Year of Publication

2007

Document Type

Dissertation

College

Arts and Sciences

Department

Psychology

First Advisor

David T. R. Berry

Second Advisor

Yang Jiang

Abstract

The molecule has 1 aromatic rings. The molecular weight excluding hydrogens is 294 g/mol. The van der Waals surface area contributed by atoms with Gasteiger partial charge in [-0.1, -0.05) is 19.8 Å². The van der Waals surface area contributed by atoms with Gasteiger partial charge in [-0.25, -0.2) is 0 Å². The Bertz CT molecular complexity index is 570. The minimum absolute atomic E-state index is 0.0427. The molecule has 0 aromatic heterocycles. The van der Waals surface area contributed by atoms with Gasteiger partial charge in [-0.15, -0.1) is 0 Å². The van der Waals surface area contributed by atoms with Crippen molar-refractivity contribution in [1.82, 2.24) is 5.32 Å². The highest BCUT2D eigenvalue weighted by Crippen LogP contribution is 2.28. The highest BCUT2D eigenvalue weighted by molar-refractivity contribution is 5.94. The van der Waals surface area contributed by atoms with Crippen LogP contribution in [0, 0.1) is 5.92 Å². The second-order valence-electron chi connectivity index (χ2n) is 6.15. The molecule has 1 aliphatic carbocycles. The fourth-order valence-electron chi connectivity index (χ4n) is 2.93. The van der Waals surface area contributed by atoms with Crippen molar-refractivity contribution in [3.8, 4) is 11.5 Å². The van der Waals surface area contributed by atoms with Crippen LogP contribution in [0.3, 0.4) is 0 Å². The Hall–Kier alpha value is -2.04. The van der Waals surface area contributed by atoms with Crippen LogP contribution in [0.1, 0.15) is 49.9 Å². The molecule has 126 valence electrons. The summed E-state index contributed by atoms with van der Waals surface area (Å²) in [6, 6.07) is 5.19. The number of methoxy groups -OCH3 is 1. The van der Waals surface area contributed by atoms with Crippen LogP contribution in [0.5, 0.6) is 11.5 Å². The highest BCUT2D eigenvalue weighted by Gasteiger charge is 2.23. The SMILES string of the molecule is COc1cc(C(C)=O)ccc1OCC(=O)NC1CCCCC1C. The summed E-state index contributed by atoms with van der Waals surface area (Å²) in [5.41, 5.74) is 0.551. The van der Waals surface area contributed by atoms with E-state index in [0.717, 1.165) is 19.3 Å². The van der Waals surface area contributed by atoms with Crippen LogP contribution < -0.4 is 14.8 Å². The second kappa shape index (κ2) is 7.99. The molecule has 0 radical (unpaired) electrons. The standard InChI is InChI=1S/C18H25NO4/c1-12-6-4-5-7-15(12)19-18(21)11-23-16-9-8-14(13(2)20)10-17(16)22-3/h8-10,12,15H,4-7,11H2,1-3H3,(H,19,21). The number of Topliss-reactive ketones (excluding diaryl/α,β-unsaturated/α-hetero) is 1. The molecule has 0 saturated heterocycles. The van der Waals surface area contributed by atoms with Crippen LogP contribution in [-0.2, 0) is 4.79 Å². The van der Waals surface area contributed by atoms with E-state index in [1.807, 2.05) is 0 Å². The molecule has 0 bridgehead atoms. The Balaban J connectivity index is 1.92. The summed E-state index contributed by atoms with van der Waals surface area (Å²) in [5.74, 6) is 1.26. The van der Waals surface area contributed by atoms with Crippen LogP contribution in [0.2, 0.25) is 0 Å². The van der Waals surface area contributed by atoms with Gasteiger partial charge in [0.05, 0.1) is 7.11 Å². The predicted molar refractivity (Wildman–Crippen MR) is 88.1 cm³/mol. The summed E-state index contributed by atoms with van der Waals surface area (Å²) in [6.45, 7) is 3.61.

This study examined the ability of reaction time (RT) and Event-Related Potentials (ERP) to detect malingered neurocognitive deficit (MNCD)in two new tasks compared to the TOMM (N = 47). Honest (HON), malingering (MAL), and traumatic brain injury (TBI) groups were compared on accuracy, RT and ERP measures. Overall, the Test of Memory Malingering (TOMM) accuracy was the most effective at classifying groups (hit rate = 100%). Several non-TOMM accuracy variables and RT variables reached hit rates in the range of 71%-88%. The TOMM RT variable had an unlimited time for participants to respond and was the most successful RT variable compared to the Old/New and Repetition Priming tasks that had a short time limit for participants to respond (approximately 1.5 seconds). The classic old/new effect RT pattern was evident for both the HON and TBI groups with significantly faster RTs for old items compared to new items. A logistic regression was employed to see if a RT and/or ERP variable added any unique prediction power in detecting malingering. The frontal-posterior ERP difference score had unique prediction power to detect malingering when classifying MAL vs. TBI (hit rate = 86%). In the Old/New task, ERP responses of HON produced greater activity in the frontal region compared to the posterior region. The opposite trend was found in TBI (posterior activity andgt; frontal) and MAL showed no significant difference.

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